What Can Be Done to Stop Illegal Chinese Fishing?

      May 02, 2012 13:07

      Five enforcement agents employed by the West Sea Fisheries Supervision Office were attacked and wounded by Chinese fishermen on Monday morning while inspecting their vessel in waters northwest of Hongdo, South Jeolla Province. The fishermen, who were fishing illegally in Korean waters, wielded knives and axes once the agents boarded their trawler, striking one of them in the back of his head and the waist. The agents had to retreat and call maritime police in Mokpo for backup, who arrested the fishermen.

      In December last year, coast guard sergeant Lee Cheong-ho was fatally stabbed by a Chinese fisherman during a raid on trawlers. China promised to improve controls of fishermen in order to prevent such incidents, but nothing has changed. Chinese fishermen are now arming themselves with axes, sickles, knives and hooks to deal with inspections.

      Yet only 107 out of 210 agents with the West Sea Fisheries Supervision Office have been issued with protective armor. All agents must be equipped with safety gear that can protect their lives.

      But the government cannot keep boosting its budget forever to increase the number of patrol boats, equipment and personnel to crack down on illegal fishing. It needs to bolster its negotiating power so that China will at long last have to think about doing something about this menace.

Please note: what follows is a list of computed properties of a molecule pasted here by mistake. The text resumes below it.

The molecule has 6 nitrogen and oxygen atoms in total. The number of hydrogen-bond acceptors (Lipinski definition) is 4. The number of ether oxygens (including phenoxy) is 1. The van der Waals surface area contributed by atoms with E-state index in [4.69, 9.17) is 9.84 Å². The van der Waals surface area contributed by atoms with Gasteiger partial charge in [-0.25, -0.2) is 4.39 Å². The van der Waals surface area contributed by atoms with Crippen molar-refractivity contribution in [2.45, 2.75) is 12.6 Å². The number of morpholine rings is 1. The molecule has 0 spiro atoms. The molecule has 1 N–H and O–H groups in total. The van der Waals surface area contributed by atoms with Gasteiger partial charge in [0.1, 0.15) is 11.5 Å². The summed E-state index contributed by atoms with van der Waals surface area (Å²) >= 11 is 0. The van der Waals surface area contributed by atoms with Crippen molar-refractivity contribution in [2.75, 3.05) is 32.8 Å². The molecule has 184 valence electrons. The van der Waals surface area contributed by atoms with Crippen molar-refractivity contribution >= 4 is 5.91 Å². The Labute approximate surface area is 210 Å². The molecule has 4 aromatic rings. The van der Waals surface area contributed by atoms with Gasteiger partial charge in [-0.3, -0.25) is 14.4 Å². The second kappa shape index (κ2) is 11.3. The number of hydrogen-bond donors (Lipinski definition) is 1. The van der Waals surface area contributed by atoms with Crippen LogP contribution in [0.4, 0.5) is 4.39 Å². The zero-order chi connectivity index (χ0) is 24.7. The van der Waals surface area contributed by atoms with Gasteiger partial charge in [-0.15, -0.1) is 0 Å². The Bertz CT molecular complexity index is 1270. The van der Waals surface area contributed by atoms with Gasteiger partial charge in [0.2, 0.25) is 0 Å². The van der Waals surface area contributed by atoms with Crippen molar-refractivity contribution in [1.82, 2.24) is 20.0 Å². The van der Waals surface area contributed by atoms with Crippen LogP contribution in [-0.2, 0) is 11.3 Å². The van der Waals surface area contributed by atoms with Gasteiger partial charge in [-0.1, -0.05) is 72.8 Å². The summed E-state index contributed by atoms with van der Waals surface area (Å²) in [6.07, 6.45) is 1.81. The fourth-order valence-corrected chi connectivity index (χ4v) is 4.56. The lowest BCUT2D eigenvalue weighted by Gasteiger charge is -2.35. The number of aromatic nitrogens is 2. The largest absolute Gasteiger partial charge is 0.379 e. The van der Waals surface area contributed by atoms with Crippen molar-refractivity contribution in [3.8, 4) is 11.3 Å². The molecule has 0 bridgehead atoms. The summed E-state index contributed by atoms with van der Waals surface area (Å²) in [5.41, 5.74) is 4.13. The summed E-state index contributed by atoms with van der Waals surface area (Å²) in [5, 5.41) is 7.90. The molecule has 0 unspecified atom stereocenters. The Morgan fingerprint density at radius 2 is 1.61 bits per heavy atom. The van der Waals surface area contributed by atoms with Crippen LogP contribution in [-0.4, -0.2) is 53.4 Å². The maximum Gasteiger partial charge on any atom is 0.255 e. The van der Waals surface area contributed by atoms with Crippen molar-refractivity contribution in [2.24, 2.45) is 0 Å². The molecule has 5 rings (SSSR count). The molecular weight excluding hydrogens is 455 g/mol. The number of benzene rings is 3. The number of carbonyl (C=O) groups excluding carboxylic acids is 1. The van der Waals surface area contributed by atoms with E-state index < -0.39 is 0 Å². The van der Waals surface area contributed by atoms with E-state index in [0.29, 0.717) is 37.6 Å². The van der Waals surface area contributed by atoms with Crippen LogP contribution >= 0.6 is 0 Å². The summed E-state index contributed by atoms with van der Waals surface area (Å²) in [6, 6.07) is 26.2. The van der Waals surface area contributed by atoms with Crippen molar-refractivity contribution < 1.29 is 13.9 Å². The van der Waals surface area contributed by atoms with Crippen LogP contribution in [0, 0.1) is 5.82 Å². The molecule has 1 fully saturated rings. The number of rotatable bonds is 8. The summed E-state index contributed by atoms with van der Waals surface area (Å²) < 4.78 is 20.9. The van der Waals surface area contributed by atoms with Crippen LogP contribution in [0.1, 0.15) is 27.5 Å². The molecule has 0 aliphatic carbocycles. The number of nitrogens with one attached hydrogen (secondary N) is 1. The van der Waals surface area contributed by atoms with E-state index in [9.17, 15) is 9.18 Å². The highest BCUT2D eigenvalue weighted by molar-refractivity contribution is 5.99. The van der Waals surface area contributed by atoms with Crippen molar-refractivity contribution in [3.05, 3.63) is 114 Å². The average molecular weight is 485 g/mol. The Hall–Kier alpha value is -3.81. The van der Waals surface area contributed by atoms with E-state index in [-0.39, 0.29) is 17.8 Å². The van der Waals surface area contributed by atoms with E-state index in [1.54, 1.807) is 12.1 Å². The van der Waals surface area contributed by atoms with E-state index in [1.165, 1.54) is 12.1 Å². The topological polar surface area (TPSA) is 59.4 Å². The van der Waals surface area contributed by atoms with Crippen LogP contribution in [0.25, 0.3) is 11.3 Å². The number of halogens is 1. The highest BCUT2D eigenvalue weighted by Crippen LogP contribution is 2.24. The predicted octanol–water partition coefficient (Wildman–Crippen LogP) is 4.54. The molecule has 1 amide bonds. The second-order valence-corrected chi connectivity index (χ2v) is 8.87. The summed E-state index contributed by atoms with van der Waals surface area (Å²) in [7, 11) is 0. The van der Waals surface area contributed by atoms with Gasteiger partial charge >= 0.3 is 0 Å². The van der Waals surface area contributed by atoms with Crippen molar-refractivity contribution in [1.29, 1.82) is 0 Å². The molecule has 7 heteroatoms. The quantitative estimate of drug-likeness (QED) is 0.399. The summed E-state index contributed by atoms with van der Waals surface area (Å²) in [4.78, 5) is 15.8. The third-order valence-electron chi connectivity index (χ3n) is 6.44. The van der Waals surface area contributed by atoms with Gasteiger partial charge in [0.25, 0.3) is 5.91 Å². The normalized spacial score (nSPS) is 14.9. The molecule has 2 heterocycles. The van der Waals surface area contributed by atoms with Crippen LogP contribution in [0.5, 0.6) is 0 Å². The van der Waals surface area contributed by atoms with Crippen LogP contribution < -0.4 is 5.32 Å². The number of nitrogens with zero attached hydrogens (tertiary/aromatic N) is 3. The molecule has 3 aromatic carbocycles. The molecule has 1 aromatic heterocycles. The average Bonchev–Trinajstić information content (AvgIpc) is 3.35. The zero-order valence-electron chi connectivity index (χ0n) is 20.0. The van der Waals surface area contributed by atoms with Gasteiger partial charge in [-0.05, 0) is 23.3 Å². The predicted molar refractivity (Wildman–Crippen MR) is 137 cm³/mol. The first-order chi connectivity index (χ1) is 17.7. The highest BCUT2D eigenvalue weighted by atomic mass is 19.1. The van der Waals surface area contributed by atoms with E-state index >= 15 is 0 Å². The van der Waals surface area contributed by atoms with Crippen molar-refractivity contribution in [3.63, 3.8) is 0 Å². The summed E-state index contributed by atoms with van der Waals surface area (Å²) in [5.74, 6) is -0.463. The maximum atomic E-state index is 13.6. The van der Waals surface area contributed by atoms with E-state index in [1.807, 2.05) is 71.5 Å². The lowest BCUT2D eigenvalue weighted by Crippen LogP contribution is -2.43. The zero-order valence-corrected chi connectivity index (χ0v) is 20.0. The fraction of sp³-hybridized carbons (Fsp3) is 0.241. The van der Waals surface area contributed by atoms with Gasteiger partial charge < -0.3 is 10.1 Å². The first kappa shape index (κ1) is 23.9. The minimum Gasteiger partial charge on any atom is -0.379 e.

China is the biggest market for Korean exports, accounting for 30 percent of outbound shipments, but Korea takes up only 4 percent of China's exports. Under these circumstances, there is no way China will listen closely to Korean demands. Over the short term, the government needs to consider letting Chinese and Korean fishermen share the profits made from what they catch in the West Sea. But more long-term measures are needed to reduce Korea's export dependence on China by diversifying overseas markets.

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